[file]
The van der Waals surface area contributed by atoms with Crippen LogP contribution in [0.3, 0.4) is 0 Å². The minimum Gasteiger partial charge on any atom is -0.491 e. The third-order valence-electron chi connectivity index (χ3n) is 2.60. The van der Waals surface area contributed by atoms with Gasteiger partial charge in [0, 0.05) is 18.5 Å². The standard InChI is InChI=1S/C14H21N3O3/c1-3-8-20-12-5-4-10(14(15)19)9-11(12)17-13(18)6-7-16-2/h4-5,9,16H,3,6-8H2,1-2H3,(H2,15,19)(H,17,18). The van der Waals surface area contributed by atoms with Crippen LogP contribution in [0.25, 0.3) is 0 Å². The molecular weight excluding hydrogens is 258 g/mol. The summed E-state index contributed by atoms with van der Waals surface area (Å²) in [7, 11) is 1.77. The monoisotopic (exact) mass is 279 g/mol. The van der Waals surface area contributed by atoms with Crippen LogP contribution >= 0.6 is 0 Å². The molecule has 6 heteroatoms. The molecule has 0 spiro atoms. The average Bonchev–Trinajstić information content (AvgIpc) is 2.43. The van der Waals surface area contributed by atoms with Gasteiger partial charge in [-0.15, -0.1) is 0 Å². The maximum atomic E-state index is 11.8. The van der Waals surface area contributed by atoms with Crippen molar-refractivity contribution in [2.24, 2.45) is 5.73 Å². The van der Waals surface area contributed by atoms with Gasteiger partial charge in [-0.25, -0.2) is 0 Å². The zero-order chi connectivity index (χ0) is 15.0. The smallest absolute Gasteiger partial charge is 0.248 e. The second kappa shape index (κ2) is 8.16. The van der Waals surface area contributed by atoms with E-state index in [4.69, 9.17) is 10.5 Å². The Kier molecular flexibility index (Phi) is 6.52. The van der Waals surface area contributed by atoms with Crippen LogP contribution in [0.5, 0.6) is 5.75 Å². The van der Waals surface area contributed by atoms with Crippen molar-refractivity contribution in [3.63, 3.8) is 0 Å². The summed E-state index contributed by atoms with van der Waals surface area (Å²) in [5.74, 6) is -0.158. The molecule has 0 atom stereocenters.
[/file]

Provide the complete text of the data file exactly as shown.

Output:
The van der Waals surface area contributed by atoms with Crippen LogP contribution in [0.3, 0.4) is 0 Å². The minimum Gasteiger partial charge on any atom is -0.491 e. The third-order valence-electron chi connectivity index (χ3n) is 2.60. The van der Waals surface area contributed by atoms with Gasteiger partial charge in [0, 0.05) is 18.5 Å². The standard InChI is InChI=1S/C14H21N3O3/c1-3-8-20-12-5-4-10(14(15)19)9-11(12)17-13(18)6-7-16-2/h4-5,9,16H,3,6-8H2,1-2H3,(H2,15,19)(H,17,18). The van der Waals surface area contributed by atoms with Crippen LogP contribution in [0.25, 0.3) is 0 Å². The molecular weight excluding hydrogens is 258 g/mol. The summed E-state index contributed by atoms with van der Waals surface area (Å²) in [7, 11) is 1.77. The monoisotopic (exact) mass is 279 g/mol. The van der Waals surface area contributed by atoms with Crippen LogP contribution >= 0.6 is 0 Å². The molecule has 6 heteroatoms. The molecule has 0 spiro atoms. The average Bonchev–Trinajstić information content (AvgIpc) is 2.43. The van der Waals surface area contributed by atoms with Gasteiger partial charge in [-0.15, -0.1) is 0 Å². The maximum atomic E-state index is 11.8. The van der Waals surface area contributed by atoms with Crippen molar-refractivity contribution in [2.24, 2.45) is 5.73 Å². The van der Waals surface area contributed by atoms with Gasteiger partial charge in [-0.25, -0.2) is 0 Å². The zero-order chi connectivity index (χ0) is 15.0. The smallest absolute Gasteiger partial charge is 0.248 e. The second kappa shape index (κ2) is 8.16. The van der Waals surface area contributed by atoms with E-state index in [4.69, 9.17) is 10.5 Å². The Kier molecular flexibility index (Phi) is 6.52. The van der Waals surface area contributed by atoms with Crippen LogP contribution in [0.5, 0.6) is 5.75 Å². The van der Waals surface area contributed by atoms with Crippen molar-refractivity contribution in [3.63, 3.8) is 0 Å². The summed E-state index contributed by atoms with van der Waals surface area (Å²) in [5.74, 6) is -0.158. The molecule has 0 atom stereocenters.